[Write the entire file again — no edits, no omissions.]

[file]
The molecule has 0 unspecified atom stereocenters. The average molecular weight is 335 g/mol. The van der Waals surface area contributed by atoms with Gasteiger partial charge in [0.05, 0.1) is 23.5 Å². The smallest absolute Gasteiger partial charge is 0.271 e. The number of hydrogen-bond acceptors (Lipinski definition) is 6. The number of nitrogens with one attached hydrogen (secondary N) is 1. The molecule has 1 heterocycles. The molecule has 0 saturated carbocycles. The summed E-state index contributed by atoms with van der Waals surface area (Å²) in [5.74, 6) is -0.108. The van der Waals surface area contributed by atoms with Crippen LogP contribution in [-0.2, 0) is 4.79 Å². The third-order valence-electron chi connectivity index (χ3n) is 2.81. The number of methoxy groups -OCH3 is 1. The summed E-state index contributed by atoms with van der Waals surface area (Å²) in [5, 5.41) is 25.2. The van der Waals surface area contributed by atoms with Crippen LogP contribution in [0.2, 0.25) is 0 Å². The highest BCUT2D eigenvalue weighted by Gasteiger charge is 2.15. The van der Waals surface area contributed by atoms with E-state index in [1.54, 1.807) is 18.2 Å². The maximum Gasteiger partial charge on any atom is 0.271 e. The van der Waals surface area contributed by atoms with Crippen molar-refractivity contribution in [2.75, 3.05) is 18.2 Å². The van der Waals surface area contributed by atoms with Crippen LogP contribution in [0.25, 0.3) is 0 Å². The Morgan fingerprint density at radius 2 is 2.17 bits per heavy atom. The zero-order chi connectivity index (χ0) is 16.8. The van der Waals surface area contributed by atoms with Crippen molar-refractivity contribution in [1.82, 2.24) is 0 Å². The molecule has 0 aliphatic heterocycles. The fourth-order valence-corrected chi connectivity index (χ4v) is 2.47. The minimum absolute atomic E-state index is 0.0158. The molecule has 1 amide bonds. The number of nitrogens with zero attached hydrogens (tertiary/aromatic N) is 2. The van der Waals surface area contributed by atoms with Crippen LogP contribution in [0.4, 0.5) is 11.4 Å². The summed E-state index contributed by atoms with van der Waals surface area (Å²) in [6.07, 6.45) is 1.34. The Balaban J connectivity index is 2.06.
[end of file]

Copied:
The molecule has 0 unspecified atom stereocenters. The average molecular weight is 335 g/mol. The van der Waals surface area contributed by atoms with Gasteiger partial charge in [0.05, 0.1) is 23.5 Å². The smallest absolute Gasteiger partial charge is 0.271 e. The number of hydrogen-bond acceptors (Lipinski definition) is 6. The number of nitrogens with one attached hydrogen (secondary N) is 1. The molecule has 1 heterocycles. The molecule has 0 saturated carbocycles. The summed E-state index contributed by atoms with van der Waals surface area (Å²) in [5.74, 6) is -0.108. The van der Waals surface area contributed by atoms with Crippen LogP contribution in [-0.2, 0) is 4.79 Å². The third-order valence-electron chi connectivity index (χ3n) is 2.81. The number of methoxy groups -OCH3 is 1. The summed E-state index contributed by atoms with van der Waals surface area (Å²) in [5, 5.41) is 25.2. The van der Waals surface area contributed by atoms with Crippen LogP contribution in [0.2, 0.25) is 0 Å². The highest BCUT2D eigenvalue weighted by Gasteiger charge is 2.15. The van der Waals surface area contributed by atoms with E-state index in [1.54, 1.807) is 18.2 Å². The maximum Gasteiger partial charge on any atom is 0.271 e. The van der Waals surface area contributed by atoms with Crippen molar-refractivity contribution in [2.75, 3.05) is 18.2 Å². The van der Waals surface area contributed by atoms with Crippen LogP contribution in [0.25, 0.3) is 0 Å². The Morgan fingerprint density at radius 2 is 2.17 bits per heavy atom. The zero-order chi connectivity index (χ0) is 16.8. The van der Waals surface area contributed by atoms with Crippen molar-refractivity contribution in [1.82, 2.24) is 0 Å². The molecule has 0 aliphatic heterocycles. The fourth-order valence-corrected chi connectivity index (χ4v) is 2.47. The minimum absolute atomic E-state index is 0.0158. The molecule has 1 amide bonds. The number of nitrogens with zero attached hydrogens (tertiary/aromatic N) is 2. The van der Waals surface area contributed by atoms with Crippen LogP contribution in [0.4, 0.5) is 11.4 Å². The summed E-state index contributed by atoms with van der Waals surface area (Å²) in [6.07, 6.45) is 1.34. The Balaban J connectivity index is 2.06.